My pal Jeff Barr of Amazon posted on his personal blog about how he was interviewed by Google and continues to get pinged by their recruiters after he already gave them a polite "no thanks". He asks whether their recruiters shouldn’t maybe have way of looking up candidates in some sort of database — you know, maybe like a search engine?
I don’t think I’ve blogged about this yet, but I interviewed at Google from late 2005 through early 2006. The experience was pretty strange. Google kept me on the hook for five full months, having me in repeatedly for meetings with people who had no idea why they were talking to me or what to ask me, putting me in front of middle managers who would theoretically be my superiors but who had far less experience than me, handing me off from one recruiter to another, and never getting back to me when they promised to.
In one of the interviews, a very young Google product manager spent a good hour and a half pumping me for information on developer relations and platform evangelism. The questions he asked suggested to me that he wasn’t interested in hiring me at all; it seemed like he was getting me to verbally convey to him the essence of what developer relations people do so they could go off and re-invent the discipline themselves. Maybe the plan was to reduce it to a few hundred lines of Python, I’m not sure.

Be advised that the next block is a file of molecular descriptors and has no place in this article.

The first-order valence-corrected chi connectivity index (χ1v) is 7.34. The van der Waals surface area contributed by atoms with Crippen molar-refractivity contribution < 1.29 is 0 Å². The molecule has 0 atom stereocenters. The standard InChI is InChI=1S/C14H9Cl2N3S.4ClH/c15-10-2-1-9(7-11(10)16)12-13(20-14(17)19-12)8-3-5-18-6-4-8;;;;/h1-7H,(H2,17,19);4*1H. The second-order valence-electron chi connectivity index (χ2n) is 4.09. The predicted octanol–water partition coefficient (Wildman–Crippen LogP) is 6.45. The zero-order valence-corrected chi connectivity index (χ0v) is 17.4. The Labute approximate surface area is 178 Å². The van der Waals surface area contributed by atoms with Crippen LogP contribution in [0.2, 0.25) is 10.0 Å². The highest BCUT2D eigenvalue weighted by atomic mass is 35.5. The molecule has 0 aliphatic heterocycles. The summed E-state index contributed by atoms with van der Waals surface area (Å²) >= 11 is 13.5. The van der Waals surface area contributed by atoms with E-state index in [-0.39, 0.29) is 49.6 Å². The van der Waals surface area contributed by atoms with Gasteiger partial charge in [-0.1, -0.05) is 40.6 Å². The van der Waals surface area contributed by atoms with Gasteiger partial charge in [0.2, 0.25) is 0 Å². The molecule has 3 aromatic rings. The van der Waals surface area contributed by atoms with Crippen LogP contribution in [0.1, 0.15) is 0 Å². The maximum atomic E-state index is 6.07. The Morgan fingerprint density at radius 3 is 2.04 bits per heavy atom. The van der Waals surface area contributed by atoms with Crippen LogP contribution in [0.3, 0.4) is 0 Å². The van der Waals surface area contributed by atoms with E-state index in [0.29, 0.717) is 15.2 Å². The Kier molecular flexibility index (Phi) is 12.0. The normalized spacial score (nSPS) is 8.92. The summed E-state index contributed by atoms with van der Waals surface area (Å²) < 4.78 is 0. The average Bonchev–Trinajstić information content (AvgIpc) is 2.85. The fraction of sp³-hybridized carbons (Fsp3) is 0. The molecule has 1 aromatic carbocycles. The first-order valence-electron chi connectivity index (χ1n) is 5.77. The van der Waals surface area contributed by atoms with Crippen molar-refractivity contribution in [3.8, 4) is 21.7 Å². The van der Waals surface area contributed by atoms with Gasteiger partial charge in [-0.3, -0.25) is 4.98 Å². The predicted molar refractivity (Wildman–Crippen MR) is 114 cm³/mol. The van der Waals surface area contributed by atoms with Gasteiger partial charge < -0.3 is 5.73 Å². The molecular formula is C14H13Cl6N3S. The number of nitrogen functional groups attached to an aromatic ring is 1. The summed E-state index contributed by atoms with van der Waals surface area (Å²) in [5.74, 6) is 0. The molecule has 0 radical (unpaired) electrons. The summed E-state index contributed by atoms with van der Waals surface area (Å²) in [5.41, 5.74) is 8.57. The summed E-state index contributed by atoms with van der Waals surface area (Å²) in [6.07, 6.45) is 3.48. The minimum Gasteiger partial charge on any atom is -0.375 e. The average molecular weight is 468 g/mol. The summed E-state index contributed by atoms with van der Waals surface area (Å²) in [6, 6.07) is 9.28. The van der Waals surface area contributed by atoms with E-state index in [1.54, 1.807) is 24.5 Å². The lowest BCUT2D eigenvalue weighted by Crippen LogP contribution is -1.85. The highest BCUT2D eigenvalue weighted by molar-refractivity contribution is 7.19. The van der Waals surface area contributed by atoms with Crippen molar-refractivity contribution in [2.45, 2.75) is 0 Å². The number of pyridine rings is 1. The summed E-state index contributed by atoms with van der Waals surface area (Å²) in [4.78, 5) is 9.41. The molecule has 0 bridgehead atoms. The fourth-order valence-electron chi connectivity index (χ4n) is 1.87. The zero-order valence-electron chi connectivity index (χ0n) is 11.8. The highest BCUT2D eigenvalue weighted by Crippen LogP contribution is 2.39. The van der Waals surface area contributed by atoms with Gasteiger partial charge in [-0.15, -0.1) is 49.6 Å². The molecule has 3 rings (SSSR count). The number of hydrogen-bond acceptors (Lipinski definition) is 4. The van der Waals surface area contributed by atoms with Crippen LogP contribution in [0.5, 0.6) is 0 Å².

So anyway, after months of interviews, epic games of phone tag and myriad unexplained delays, the recruiter du jour promised me that a job offer was imminent. I called her to say "don’t bother". I wound up going to work for Yahoo! because I was inspired by what they wanted to do and they gave me everything I wanted without making me feel like a recent parolee. The amount of time that elapsed between my interview and my first day of work at Yahoo! was approximately a week and a half.
There are a lot of things that Yahoo! that still needs to get ironed out. Retaining talented hires is a big one, as it is for any company (coincidentally, my wife’s last day at Yahoo! is next week). But swooping in and snagging me as quickly as they did was one of the things that Yahoo! definitely did right.